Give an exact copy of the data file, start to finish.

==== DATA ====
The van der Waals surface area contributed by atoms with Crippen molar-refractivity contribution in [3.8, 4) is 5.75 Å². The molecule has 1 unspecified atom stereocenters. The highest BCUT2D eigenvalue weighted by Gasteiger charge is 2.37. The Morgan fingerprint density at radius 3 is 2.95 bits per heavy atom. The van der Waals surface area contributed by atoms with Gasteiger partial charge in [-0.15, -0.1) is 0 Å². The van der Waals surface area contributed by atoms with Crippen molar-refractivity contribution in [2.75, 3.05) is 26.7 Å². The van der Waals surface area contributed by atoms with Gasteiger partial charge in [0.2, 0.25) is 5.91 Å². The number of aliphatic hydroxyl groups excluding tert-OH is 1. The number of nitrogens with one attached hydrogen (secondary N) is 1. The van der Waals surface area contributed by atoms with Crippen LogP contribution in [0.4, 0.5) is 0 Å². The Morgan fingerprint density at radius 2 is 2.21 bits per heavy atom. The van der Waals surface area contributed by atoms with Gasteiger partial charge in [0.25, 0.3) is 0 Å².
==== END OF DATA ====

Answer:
The van der Waals surface area contributed by atoms with Crippen molar-refractivity contribution in [3.8, 4) is 5.75 Å². The molecule has 1 unspecified atom stereocenters. The highest BCUT2D eigenvalue weighted by Gasteiger charge is 2.37. The Morgan fingerprint density at radius 3 is 2.95 bits per heavy atom. The van der Waals surface area contributed by atoms with Gasteiger partial charge in [-0.15, -0.1) is 0 Å². The van der Waals surface area contributed by atoms with Crippen molar-refractivity contribution in [2.75, 3.05) is 26.7 Å². The van der Waals surface area contributed by atoms with Gasteiger partial charge in [0.2, 0.25) is 5.91 Å². The number of aliphatic hydroxyl groups excluding tert-OH is 1. The number of nitrogens with one attached hydrogen (secondary N) is 1. The van der Waals surface area contributed by atoms with Crippen LogP contribution in [0.4, 0.5) is 0 Å². The Morgan fingerprint density at radius 2 is 2.21 bits per heavy atom. The van der Waals surface area contributed by atoms with Gasteiger partial charge in [0.25, 0.3) is 0 Å².